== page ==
In [36]:
###highlight=[6,7]
def example_function(arg_1, arg_2, **kwargs):
    # Let's look at the argument values.
    print('\narg_1:', arg_1)
    print('arg_2:', arg_2)
    for key, value in kwargs.items():
        print('arg_3 value:', value)
    
example_function('a', 'b')
example_function('a', 'b', value_3='c')
example_function('a', 'b', value_3='c', value_4='d')
example_function('a', 'b', value_3='c', value_4='d', value_5='e')
arg_1: a
arg_2: b

arg_1: a
arg_2: b
arg_3 value: c

arg_1: a
arg_2: b
arg_3 value: d
arg_3 value: c

arg_1: a
arg_2: b
arg_3 value: e
arg_3 value: d
arg_3 value: c

Earlier we created a function that let us describe a person, and we had three things we could describe about a person. We could include their age, their favorite language, and the date they passed away. But that was the only information we could include, because it was the only information that the function was prepared to handle:

In [1]:
def describe_person(first_name, last_name, age=None, favorite_language=None, died=None):
    # This function takes in a person's first and last name,
    #  their age, and their favorite language.
    # It then prints this information out in a simple format.
    
    # Required information:
    print("First name: %s" % first_name.title())
    print("Last name: %s" % last_name.title())
    
    # Optional information:
    if age:
        print("Age: %d" % age)
    if favorite_language:
        print("Favorite language: %s" % favorite_language)
    if died:
        print("Died: %d" % died)
    
    # Blank line at end.
    print("\n")

describe_person('brian', 'kernighan', favorite_language='C')
describe_person('ken', 'thompson', age=70)
describe_person('adele', 'goldberg', age=68, favorite_language='Smalltalk')
describe_person('dennis', 'ritchie', favorite_language='C', died=2011)
describe_person('guido', 'van rossum', favorite_language='Python')
First name: Brian
Last name: Kernighan
Favorite language: C


First name: Ken
Last name: Thompson
Age: 70


First name: Adele
Last name: Goldberg
Age: 68
Favorite language: Smalltalk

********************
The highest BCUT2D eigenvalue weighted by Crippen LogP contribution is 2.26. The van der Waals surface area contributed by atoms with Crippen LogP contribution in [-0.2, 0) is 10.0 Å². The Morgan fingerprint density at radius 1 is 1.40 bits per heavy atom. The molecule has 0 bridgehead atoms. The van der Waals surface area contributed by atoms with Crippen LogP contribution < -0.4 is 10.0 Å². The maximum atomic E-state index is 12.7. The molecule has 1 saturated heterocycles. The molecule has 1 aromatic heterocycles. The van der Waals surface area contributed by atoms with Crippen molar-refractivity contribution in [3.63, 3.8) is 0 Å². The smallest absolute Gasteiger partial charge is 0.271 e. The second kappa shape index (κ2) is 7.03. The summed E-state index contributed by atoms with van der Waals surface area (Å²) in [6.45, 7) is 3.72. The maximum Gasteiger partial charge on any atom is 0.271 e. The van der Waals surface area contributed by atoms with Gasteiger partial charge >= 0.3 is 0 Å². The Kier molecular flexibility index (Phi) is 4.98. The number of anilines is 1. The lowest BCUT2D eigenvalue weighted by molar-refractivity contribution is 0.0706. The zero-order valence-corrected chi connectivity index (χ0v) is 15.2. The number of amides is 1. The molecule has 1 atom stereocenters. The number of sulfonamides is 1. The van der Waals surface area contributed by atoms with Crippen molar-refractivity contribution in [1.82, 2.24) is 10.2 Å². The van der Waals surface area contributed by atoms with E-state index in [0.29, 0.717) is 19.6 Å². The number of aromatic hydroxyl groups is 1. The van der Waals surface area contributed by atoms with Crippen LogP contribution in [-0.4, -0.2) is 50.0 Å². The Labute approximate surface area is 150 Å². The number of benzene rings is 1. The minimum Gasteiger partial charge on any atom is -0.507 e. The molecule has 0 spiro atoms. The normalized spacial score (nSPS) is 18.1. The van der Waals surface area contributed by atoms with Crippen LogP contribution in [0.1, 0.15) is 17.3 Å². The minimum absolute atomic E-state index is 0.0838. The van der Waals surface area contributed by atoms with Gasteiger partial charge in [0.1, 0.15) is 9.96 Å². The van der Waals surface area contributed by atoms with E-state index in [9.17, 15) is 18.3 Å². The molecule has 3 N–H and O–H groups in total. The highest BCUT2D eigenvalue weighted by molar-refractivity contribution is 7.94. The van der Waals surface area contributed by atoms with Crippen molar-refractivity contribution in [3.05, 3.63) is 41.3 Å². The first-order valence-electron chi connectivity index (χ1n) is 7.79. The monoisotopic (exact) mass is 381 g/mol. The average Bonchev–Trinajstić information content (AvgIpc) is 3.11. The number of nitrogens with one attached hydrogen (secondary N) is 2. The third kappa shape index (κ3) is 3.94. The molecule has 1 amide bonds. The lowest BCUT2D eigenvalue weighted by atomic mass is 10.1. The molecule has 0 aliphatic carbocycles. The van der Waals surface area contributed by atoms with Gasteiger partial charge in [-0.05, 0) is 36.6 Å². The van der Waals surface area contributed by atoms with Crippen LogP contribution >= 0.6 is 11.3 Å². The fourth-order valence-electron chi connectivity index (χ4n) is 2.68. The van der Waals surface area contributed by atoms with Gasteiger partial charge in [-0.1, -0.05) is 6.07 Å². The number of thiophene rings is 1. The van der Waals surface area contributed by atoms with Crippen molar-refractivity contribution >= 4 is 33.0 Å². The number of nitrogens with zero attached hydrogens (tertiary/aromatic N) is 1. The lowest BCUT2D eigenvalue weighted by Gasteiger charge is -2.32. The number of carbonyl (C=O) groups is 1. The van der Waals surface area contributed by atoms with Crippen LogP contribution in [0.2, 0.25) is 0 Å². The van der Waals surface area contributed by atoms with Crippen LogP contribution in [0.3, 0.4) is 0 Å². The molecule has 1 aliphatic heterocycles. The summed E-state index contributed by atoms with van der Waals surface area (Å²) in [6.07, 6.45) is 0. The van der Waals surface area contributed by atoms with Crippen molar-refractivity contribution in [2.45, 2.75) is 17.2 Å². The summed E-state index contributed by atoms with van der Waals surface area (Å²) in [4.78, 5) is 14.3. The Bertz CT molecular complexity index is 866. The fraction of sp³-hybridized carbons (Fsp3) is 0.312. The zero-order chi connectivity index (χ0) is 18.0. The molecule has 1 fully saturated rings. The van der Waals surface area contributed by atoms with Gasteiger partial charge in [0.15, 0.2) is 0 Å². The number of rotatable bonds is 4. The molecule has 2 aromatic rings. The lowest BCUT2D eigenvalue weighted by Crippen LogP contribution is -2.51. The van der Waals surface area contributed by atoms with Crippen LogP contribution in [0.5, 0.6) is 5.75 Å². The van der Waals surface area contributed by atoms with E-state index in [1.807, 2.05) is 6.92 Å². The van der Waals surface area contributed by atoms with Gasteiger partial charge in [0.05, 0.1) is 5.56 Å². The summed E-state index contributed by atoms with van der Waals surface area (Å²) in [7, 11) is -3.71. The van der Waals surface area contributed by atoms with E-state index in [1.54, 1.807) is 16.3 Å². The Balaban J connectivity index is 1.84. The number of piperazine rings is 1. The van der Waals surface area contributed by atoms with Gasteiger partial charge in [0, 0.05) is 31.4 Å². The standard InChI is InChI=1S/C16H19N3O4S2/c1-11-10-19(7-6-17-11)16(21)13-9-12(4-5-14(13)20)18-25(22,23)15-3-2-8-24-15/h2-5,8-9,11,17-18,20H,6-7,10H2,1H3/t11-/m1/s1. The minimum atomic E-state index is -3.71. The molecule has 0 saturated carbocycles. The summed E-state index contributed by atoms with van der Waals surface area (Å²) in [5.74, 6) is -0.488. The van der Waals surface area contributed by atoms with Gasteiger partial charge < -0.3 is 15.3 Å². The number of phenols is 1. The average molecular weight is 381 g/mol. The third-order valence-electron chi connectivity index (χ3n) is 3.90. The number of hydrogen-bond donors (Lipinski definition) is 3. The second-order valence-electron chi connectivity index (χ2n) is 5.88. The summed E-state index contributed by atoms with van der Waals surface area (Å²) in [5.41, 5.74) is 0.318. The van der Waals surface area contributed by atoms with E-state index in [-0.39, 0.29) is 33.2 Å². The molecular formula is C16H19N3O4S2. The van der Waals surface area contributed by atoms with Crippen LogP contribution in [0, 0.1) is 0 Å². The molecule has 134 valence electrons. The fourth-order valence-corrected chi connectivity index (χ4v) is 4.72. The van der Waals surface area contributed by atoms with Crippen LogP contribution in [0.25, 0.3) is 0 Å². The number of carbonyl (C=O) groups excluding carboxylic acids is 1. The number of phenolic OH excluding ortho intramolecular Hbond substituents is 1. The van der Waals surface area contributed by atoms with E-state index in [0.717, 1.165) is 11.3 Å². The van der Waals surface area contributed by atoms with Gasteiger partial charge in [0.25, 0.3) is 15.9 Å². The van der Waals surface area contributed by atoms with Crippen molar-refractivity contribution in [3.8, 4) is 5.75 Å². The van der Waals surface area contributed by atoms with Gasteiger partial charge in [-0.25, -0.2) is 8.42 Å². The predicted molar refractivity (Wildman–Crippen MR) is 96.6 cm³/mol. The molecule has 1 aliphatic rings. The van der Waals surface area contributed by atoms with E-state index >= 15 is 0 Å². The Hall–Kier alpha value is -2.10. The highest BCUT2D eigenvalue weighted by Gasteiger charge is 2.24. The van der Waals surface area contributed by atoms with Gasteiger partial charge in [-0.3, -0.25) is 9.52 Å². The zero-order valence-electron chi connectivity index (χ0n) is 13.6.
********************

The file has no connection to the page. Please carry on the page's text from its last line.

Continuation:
First name: Dennis
Last name: Ritchie
Favorite language: C
Died: 2011


First name: Guido
Last name: Van Rossum
Favorite language: Python


We can make this function much more flexible by accepting any number of keyword arguments. Here is what the function looks like, using the syntax for accepting as many keyword arguments as the caller wants to provide:

In [4]:
###highlight=[2,3,4,10,11,12]
def describe_person(first_name, last_name, **kwargs):
    # This function takes in a person's first and last name,
    #  and then an arbitrary number of keyword arguments.
    
    # Required information:
    print("First name: %s" % first_name.title())
    print("Last name: %s" % last_name.title())
    
    # Optional information:
    for key in kwargs:
        print("%s: %s" % (key.title(), kwargs[key]))
    
    # Blank line at end.
    print("\n")

describe_person('brian', 'kernighan', favorite_language='C')
describe_person('ken', 'thompson', age=70)
describe_person('adele', 'goldberg', age=68, favorite_language='Smalltalk')
describe_person('dennis', 'ritchie', favorite_language='C', died=2011)
describe_person('guido', 'van rossum', favorite_language='Python')
First name: Brian
Last name: Kernighan
Favorite_Language: C


First name: Ken
Last name: Thompson
Age: 70


First name: Adele
Last name: Goldberg
Age: 68
Favorite_Language: Smalltalk


First name: Dennis
Last name: Ritchie
Favorite_Language: C
Died: 2011


First name: Guido
Last name: Van Rossum
Favorite_Language: Python


This is pretty neat. We get the same output, and we don't have to include a bunch of if tests to see what kind of information was passed into the function. We always require a first name and a last name, but beyond that the caller is free to provide any keyword-value pair to describe a person. Let's show that any kind of information can be provided to this function. We also clean up the output by replacing any underscores in the keys with a space.

In [6]:
###highlight=[12,17,18,19,20,21]
def describe_person(first_name, last_name, **kwargs):
    # This function takes in a person's first and last name,
    #  and then an arbitrary number of keyword arguments.
    
    # Required information:
    print("First name: %s" % first_name.title())
    print("Last name: %s" % last_name.title())
    
    # Optional information:
    for key in kwargs:
        print("%s: %s" % (key.title().replace('_', ' '), kwargs[key]))
    
    # Blank line at end.
    print("\n")

describe_person('brian', 'kernighan', favorite_language='C', famous_book='The C Programming Language')
describe_person('ken', 'thompson', age=70, alma_mater='UC Berkeley')
describe_person('adele', 'goldberg', age=68, favorite_language='Smalltalk')
describe_person('dennis', 'ritchie', favorite_language='C', died=2011, famous_book='The C Programming Language')
describe_person('guido', 'van rossum', favorite_language='Python', company='Dropbox')
First name: Brian
Last name: Kernighan
Famous Book: The C Programming Language
Favorite Language: C


First name: Ken
Last name: Thompson
Alma Mater: UC Berkeley
Age: 70


First name: Adele
Last name: Goldberg
Age: 68
Favorite Language: Smalltalk


First name: Dennis
Last name: Ritchie
Famous Book: The C Programming Language
Favorite Language: C
Died: 2011


First name: Guido
Last name: Van Rossum
Company: Dropbox
Favorite Language: Python


There is plenty more to learn about using functions, but with all of this flexibility in terms of how to accept arguments for your functions you should be able to write simple, clean functions that do exactly what you need them to do.